What is it?
The Ford Grand Tourneo Connect is the latest entrant into the boxy, basic MPV market, thus far dominated by van-derived models such as the Citroën Berlingo Multispace.
The Tourneo Connect is different, because it is based on the same platform as the Ford Focus, C-Max and Ford Kuga – even in Transit Connect panel van models.
Although the nameplate might sound new, it in fact replaces a slow-selling model that has been on sale since 2002. Last year that model sold just 80 units. Ford expects the new Tourneo Connect to shift some 3000 in a full year.
New for 2014 though is the Grand moniker. At around £2000 more than the standard Tourneo Connect, you get an extra 400mm in length. Like the standard Tourneo Connect, the Grand is a five seater and you’ll need to tick the £240 box on the options list for that third row.
Ford is upfront about who’ll buy it too. Although it expects to find favour with families seeking a little more practicality than the fractionally smaller Grand C-Max offers, it says a significant number will find their way onto the roads as taxis or converted to allow wheelchair access.
What's it like?
Nothing like you’d expect. Van-derived people carriers like the Berlingo Multispace and Fiat Doblo Family are generally crude and unsophisticated. The Ford Grand Tourneo Connect is neither of those things, thanks to that passenger car platform.
Mechanical refinement is class-leading, a point emphasised by a drive of the Transit Connect, which shorn of some of the Tourneo’s soundproofing was noisy and rattly on the move. Unsurprisingly it lacks the dynamic flair of the C-Max, with steering that isn’t as sharp and a chassis setup that prefers not to be rushed.
Perhaps that’s a good thing. Neither of the 1.6-litre Duratorq diesels offer sparkling performance. The high-output 114bhp version tested here (a 94bhp version is also offered – and expected to be the big seller) take more than 14 seconds to reach 62mph But, again, that refinement comes into play – while it takes a while to wind on the pace, its not like thrashing a van.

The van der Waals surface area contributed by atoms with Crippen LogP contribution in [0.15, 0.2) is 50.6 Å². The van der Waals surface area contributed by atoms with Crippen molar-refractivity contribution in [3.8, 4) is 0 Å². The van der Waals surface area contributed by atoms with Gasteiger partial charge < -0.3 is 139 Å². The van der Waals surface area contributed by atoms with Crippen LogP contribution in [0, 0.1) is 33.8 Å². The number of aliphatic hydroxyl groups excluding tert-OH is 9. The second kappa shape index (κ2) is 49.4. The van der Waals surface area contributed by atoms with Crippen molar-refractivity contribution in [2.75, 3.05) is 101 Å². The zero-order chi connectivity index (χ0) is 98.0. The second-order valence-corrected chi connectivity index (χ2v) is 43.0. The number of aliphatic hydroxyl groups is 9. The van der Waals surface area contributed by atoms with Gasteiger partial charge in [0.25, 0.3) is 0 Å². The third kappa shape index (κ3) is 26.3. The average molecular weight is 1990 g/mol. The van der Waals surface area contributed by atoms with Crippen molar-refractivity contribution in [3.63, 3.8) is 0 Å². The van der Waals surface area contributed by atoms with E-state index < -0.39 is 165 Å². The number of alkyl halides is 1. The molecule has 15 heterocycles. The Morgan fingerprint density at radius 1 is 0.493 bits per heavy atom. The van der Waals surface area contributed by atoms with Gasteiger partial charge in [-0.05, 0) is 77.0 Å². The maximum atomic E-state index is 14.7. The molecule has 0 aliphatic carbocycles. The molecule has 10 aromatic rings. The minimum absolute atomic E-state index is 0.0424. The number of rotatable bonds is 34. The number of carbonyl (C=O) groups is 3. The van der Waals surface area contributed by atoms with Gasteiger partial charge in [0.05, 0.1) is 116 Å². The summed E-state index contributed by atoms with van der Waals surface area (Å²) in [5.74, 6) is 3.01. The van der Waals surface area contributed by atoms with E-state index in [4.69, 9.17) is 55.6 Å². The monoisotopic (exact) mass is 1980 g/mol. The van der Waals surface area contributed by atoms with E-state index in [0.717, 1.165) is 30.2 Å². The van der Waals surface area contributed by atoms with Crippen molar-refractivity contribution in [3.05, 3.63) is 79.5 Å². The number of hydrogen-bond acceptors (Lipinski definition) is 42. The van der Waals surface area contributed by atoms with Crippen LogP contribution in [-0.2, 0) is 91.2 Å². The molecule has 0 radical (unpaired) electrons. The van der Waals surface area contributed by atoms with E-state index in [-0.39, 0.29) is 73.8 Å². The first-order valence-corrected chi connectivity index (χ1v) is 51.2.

Given the target market, little of that will be as important as its ease of use. The dash is neatly designed, and although it is probably best described as hardwearing, there are plenty of passenger car touches and good equipment levels. There’s plenty of room, as you’d expect for driver and passenger, and thanks to good all-round visibility, is easy to thread through tight gaps. Ford says its commercial vehicles, and by extension this, are now designed “around the driver”, and it shows.
There are two sliding doors affording excellent access to the rear. Ford says the 839mm opening width is the best in class. Legroom and, predictably, headroom is excellent. The second row of seats splits and folds 60:40, but the lack of three individual seats seems slightly odd. Folding and replacing the seats isn’t as intuitive as Ford’s best MPVs, and requires a fair bit of manhandling.
To fold or stow either of the seats in the third row means the second row must be completely folded to gain access. Legroom in the third row isn’t especially generous, and it’s unlikely anyone will want to spend too long there.